By Miriam Rabkin, Fouad M. Fouad, and Wafaa M. El-Sadr
Published in Global Public Health: An International Journal for Research, Policy and Practice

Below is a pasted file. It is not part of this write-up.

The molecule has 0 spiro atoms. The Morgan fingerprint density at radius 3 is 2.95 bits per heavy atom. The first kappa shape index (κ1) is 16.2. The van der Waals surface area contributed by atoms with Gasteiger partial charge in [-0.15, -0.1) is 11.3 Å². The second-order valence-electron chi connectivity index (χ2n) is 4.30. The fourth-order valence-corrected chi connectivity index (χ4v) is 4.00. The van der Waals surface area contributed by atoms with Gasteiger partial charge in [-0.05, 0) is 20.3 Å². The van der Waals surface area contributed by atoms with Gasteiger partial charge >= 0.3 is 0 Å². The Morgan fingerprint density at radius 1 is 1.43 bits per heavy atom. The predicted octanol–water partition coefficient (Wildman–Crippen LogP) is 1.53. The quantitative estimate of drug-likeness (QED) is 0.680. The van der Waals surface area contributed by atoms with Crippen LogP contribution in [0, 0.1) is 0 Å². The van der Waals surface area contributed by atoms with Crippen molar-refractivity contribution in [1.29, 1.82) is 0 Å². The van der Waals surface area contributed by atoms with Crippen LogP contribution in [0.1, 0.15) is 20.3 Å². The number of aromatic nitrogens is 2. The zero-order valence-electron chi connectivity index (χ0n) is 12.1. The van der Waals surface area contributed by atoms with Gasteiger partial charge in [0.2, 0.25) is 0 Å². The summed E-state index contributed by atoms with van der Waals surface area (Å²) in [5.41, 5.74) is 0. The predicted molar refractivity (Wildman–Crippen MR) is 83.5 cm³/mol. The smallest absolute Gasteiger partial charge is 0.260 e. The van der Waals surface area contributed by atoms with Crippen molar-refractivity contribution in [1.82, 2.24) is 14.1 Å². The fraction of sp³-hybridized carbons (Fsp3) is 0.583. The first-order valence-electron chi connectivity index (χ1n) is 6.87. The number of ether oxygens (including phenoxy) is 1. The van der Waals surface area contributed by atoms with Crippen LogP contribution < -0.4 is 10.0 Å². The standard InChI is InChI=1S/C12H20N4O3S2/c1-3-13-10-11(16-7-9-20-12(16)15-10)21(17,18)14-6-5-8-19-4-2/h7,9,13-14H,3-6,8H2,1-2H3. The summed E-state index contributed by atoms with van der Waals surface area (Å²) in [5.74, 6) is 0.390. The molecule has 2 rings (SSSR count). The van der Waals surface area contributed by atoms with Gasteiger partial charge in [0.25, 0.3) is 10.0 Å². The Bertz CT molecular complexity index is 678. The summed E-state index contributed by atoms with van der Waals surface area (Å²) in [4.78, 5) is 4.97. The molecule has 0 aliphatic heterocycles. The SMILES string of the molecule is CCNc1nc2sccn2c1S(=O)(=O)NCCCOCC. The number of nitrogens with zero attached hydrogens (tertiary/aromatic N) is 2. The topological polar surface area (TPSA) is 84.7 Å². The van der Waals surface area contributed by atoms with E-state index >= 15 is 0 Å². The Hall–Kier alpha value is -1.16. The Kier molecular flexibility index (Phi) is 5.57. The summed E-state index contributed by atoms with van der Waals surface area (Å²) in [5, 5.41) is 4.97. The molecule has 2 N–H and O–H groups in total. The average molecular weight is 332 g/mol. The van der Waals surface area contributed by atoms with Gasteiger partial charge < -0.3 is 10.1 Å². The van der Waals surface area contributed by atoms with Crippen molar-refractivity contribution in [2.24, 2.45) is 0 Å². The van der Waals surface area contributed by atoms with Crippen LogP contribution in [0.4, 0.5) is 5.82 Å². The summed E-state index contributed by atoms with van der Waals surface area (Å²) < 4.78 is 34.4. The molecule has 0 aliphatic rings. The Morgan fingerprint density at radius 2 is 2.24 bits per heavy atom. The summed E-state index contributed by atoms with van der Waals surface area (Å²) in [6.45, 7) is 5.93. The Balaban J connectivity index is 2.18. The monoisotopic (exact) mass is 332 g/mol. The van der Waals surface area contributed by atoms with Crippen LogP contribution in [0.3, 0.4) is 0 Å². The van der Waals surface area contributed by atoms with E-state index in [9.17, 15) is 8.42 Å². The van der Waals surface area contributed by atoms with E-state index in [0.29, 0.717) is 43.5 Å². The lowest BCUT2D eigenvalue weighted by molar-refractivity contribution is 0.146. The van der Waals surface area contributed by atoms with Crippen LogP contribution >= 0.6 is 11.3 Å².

Forcible displacement has reached unprecedented levels, with more refugees and internally displaced people reported since comprehensive statistics have been collected. The rising numbers of refugees requiring health services, the protracted nature of modern displacement, and the changing demographics of refugee populations have created compelling new health needs and challenges. In addition to the risk of malnutrition, infectious diseases and exposure to the elements attendant upon conflict and the breakdown of public health systems, many displaced people now require continuity care for the prevention and treatment of cardiovascular disease, diabetes, asthma, cancer, and mental health, as well as maternal and child health services. In some regions, most refugee health services need to be provided in dispersed settings within host communities, rather than in traditional refugee camps, and the number of refugees suffering protracted displacement is growing rapidly. These realities highlight a significant disconnect between the health needs of twenty-first century refugees, and the global systems that have been established to address them. The global response to the HIV epidemic offers lessons about ways to support continuity care for chronic conditions during complex emergencies and may provide important blueprints as the global community struggles to redesign refugee health services.
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